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    In Every Generation, We Must Re-make Our Exodus

    By Rebecca Kaplan, Oakland City Councilmember At-Large

    Recently the Jewish holiday of Passover was observed, a time during which many of us celebrate, and tell the story of, the Exodus from Egypt. The holiday centers around telling the story of people who were enslaved and oppressed by the Egyptian Pharaoh, and how they rose up and escaped from oppression.

    One of the traditional teachings is that every generation must learn about the exodus in their own way, and build their relationship around it, thereby learning to resist oppression. And so this tradition, of retelling a story from thousands of years ago, has a purpose for us too.

    While one reason for making sure to tell the stories of those who came before us is to respect their lives and honor our ancestors—that is not the only reason. We also retell the story of how our ancestors overcame oppression so that when we face oppression in our lives, we will know that it is possible to resist. Celebrating ancient victories over oppression also strengthens our ability and knowledge to fight oppression. Living under the rule of an oppressive tyrant is not new, and we in this time are not the first to struggle with this issue. For thousands of years, in various times and places, people have dealt with oppression, built resistance, and overcome tyrants.

    The resistance has taken many forms. To publicly identify ourselves as part of the current resistance, many now wear pink hats. In ancient times, some individuals marked their door posts with the blood of a lamb. Then, as now, part of what builds strength in resistance is knowing we are not alone, seeing one another publicly step up, and breaking down the fear of the tyrant by observing how many are willing and able to resist him.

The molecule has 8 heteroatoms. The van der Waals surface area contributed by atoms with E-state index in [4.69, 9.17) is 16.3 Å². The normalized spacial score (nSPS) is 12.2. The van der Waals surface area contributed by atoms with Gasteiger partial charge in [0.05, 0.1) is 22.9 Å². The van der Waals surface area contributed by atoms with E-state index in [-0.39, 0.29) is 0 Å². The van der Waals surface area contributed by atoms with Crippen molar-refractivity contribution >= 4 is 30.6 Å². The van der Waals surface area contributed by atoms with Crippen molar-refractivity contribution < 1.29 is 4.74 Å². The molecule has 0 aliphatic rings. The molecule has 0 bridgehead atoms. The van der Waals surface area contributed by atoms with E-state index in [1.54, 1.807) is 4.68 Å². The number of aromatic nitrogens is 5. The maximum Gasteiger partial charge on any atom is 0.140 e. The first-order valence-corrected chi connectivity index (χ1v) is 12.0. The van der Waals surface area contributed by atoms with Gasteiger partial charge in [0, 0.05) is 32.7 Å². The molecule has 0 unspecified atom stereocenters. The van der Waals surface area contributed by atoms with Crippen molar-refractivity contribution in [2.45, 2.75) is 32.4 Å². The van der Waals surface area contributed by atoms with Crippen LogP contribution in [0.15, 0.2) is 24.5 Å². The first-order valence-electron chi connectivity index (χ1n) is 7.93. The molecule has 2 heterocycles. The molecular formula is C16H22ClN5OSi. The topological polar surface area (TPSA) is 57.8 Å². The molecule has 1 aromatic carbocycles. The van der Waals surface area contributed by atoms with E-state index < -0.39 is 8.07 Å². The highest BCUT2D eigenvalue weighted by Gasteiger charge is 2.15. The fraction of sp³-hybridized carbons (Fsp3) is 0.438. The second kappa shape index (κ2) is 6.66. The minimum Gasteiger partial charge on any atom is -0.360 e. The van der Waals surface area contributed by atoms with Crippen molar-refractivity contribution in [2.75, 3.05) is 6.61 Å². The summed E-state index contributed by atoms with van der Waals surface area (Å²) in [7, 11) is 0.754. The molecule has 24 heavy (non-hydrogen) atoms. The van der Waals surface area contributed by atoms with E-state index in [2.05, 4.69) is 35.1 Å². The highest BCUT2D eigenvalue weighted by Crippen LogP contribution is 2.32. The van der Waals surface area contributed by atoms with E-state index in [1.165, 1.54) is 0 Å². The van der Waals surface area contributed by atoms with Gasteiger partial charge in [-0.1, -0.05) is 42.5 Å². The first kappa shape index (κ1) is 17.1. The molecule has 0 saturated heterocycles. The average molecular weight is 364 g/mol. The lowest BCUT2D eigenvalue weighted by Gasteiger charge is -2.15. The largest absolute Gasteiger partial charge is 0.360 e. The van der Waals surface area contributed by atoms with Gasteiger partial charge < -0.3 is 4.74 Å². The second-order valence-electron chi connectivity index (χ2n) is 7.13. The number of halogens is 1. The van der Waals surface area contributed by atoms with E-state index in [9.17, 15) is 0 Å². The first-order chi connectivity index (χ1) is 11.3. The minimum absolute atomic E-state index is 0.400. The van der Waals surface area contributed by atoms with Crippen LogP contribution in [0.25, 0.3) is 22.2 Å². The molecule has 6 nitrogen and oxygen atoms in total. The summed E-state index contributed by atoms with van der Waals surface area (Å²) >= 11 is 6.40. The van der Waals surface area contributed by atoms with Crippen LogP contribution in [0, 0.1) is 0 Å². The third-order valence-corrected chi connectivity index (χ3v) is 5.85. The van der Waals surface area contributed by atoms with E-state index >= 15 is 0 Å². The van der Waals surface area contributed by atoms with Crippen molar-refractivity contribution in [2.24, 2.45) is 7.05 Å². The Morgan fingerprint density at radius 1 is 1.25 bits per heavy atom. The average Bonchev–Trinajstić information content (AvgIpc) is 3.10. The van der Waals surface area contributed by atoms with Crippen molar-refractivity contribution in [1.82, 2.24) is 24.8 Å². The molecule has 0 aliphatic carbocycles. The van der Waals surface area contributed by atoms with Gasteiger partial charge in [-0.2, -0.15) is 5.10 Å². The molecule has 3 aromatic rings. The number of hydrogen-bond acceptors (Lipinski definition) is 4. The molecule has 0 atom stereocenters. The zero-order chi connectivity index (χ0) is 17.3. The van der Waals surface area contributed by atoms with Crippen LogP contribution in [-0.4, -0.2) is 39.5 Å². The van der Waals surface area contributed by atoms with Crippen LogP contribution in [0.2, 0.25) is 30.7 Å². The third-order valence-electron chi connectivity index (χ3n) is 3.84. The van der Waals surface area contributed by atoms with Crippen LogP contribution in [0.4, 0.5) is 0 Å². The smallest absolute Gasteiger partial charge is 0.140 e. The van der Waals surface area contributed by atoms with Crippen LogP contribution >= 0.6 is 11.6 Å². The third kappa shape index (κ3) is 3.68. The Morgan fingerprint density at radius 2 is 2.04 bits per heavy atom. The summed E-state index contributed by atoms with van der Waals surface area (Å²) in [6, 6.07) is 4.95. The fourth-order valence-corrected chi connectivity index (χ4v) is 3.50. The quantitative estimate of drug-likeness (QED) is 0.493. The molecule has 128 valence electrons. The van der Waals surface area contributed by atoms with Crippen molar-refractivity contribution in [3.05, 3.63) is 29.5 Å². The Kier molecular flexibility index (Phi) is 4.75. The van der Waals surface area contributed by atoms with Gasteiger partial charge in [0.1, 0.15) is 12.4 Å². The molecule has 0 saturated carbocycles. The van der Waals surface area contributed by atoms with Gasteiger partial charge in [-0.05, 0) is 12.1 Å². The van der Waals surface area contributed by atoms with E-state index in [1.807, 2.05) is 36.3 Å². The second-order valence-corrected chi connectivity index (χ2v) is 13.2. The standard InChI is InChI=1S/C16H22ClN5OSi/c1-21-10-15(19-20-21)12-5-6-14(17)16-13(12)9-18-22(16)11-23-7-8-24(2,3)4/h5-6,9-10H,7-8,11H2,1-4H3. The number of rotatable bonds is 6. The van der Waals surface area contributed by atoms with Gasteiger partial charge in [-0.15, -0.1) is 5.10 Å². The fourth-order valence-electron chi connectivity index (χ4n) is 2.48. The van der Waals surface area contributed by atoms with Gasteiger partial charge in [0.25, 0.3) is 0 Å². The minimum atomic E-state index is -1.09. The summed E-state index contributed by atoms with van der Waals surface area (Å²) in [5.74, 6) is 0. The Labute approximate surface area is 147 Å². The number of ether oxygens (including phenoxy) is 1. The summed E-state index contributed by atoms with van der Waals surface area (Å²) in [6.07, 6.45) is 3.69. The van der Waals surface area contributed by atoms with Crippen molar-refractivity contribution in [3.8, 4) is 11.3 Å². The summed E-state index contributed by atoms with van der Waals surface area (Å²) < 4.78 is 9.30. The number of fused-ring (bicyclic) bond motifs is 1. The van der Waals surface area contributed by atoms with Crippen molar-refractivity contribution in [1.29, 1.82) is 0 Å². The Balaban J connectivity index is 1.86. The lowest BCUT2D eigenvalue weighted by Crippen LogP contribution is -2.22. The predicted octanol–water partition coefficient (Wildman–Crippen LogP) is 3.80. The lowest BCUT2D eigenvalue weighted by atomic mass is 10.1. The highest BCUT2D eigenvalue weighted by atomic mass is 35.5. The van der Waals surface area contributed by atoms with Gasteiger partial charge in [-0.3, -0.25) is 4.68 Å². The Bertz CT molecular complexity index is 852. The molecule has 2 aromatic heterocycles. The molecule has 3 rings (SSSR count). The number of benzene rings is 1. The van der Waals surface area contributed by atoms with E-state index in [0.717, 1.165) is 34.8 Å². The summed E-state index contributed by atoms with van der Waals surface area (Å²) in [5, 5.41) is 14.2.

Let us honor what we have done thus far in resistance, and rededicate ourselves to the tasks ahead, to build a just and sustainable future. We have adopted and re-affirmed sanctuary city resolutions, and helped to fund legal services for those in need. We have taken action to help protect those struggling here with rising displacement, strengthening relocation assistance and protections for displaced tenants. And we have fought for thoughtful and compassionate solutions to our rising homeless crisis—and must continue to act to provide healthy alternatives to shoving homeless camps from one freeway underpass to the next freeway underpass by providing allowable sites, “navigation centers,” where people can be instead.

    This week, I am pleased to share that we introduced a City Council resolution in support of universal healthcare for California, a new bill in the State legislature that would ensure health care for all Californians and help to contain rising rates. As we see a Federal administration continuing to try to sabotage the Affordable Care Act (AKA “Obamacare”)—willing to hurt millions of people for political one-upmanship—we can show and act upon our values of compassion and inclusion, by working to protect and expand health coverage for everyone.

    Oakland City Councilmember At-Large Rebecca Kaplan was elected in 2008 and was re-elected in 2012, and again in 2016. She is working for safe neighborhoods, for local jobs and for a fresh start for Oakland. Councilmember Kaplan graduated Phi Beta Kappa from the Massachusetts Institute of Technology, obtained a master’s degree from Tufts University and a Juris Doctor from Stanford Law School.